Knifty Tees

I have no pics to upload, so I'm going to tell you about three knitting t-shirts I found that I like instead.

First is from the fabulous Franklin of The Panopticon. [He and Dolores now have a shop--stop me now.] The shirt I'm dying to have says, in appropriate cell-block font, "I Learned to Knit in Prison." The quote comes from a true story based on a very strange bus incident that I will not attempt to relate here.

Next are the tattoo stylings of "Born to Knit." You've may have seen it elsewhere. It's very cool. A bit pricey for my blood, but I love it, and I want it, badly.

Finally, this. She's Georgia (don't ask me why, she just is), she's on a shirt, and at $15 I might just have to get me one.

In other news, I actually left the house to knit today. It was my first ever foray into the world of group knitting, and it was the monthly Knit-In at McRay Weaving (a.k.a. Woven Art). The inimitable Ragnar was there working on a fantastic viking baby hat (for a baby viking) along with a nice group of fellow knitters, and a spinner besides.

Next Sunday they're having their first Spin-In, and I may just have to head back out with my wheel for a bit of additional human contact. No one says I have to be an absolute hermit, I just tend to like it that way.

But that depends on whether I have the energy after Saturday's Monthly Breed Study starts at The Spinning Loft. The May-July sessions cover Fine Wool breeds (like Merino, Cormo, Polworth and Corriedale). September-November will be Longwools and Crossbred Wools, and then January-March is Down Type, Double Coated and others. Beth is teaching three sessions on each kind of wool, covering everything from washing raw fleece to spinning. I'm really excited.

In the meantime, I dropped in on her again yesterday. She informed me that my little Ashford Joy really should have a name. I will be heading back to The Spinning Loft on Wednesday so that Beth can hold my hand while I wash Tyr and Thorn's fleeces. Can I have the Joy happily christened by then?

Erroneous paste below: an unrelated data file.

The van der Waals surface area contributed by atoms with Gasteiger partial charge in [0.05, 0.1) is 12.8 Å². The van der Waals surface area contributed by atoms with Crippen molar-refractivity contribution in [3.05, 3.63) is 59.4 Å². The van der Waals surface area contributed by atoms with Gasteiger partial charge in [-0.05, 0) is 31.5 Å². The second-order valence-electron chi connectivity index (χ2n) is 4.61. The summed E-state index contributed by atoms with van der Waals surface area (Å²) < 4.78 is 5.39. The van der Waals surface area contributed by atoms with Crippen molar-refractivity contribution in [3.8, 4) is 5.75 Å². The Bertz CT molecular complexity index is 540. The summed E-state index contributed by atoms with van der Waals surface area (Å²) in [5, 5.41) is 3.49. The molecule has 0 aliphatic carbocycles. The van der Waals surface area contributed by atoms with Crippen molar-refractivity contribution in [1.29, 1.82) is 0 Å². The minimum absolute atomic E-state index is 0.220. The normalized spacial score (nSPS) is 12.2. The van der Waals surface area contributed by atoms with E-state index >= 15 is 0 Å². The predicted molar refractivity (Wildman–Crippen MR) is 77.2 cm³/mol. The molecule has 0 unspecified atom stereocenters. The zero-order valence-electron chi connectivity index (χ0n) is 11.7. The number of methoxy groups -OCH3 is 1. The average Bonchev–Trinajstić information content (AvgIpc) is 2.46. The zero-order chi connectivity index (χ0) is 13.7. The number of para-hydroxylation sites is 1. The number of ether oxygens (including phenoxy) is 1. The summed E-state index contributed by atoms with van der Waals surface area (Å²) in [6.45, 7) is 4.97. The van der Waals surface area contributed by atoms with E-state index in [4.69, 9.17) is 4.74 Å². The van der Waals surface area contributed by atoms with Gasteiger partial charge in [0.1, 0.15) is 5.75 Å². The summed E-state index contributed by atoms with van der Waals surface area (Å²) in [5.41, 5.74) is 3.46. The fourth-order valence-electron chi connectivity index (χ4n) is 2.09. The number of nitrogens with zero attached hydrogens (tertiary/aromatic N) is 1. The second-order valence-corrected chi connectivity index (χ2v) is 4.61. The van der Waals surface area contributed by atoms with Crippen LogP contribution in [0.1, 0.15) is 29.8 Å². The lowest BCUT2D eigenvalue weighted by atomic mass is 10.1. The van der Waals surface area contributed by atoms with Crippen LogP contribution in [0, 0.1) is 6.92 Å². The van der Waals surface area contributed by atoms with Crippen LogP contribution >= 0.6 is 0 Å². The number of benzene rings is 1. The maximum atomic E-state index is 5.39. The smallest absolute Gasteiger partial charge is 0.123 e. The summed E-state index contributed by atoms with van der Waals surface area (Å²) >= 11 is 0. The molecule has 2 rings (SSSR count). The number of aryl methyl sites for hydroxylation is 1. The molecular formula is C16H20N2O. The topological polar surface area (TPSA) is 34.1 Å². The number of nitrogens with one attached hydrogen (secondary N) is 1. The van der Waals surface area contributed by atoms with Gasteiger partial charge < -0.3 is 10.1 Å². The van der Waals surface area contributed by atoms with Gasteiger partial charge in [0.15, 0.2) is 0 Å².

Puss-in-Boots said...

I used to do a lot of spinning when we were on the farm. It was so therapeutic and my hands were lovely and smooth because of the lanolin from the raw wool. My friend and I used to make our own dyes too, from lichen, onion peel, beetroot and all sorts of weird and wonderful things. I loved that part of my life. Happy spinning and knitting!

Beth said...

Well, I think you should name her Jezebel - Jezebel Joy - I like the sound of it.

Chris said...

Oh, it's too bad those t-shirts are so $$$... Wow, you have been so busy!

Barbara-Kay said...

I'm not a spinner, but I would still enjoy a brief (trying not to ask too much) summary of the Breed Studies. All I know from is Merino. While I have heard of some of the other breeds, I know nothing of the characteristics of their resulting wool.

Obsidian Kitten said...

oh, puss-in-boots, how wonderful! i've never tried any dying, but i was purusing a book on natural dyes at the Spinning Loft, thinking that plant dyes would be fun (if perhaps a bit challenging) to make. it sounds like there are many lovely colors you can achieve that way.

i find spinning very relaxing, too. i bet you made many beautiful yarns!

i'll definitely keep you guys updated on the breeds study, i'm so excited about it.

hm, jezebel...jezzie for short?

Anonymous said...

Have a good time out knitting/spinning!

Elizabeth said...

I like the Knitrix T, unfortunately I look hideous in T shirts.
The lead character on the Gilmore Girls wore a Born To Knit T on the show with a different graphic.
As for the Ashford Joy, a spin on the machine in Wallace and Gromit? the Fleece-O-Matic?

Jeanne said...

Those are all good t-shirts. I wish I had more use for shirts like that, so I could buy guilt-free.

pins&needles said...

That sheep picture is so cool! I want one. Plus, that story about the bus incident was kinda funny.

Severina said...

Dang, I need to spin up some stuff, like the llama you sent. I'm sooo behind!

On the wierdo front, I dreamed you and Mr O'Kitten came down for a visit and I still lived with my parents and they made us all work in the fields. Yup. Come and visit and ya have to plow the North 40.


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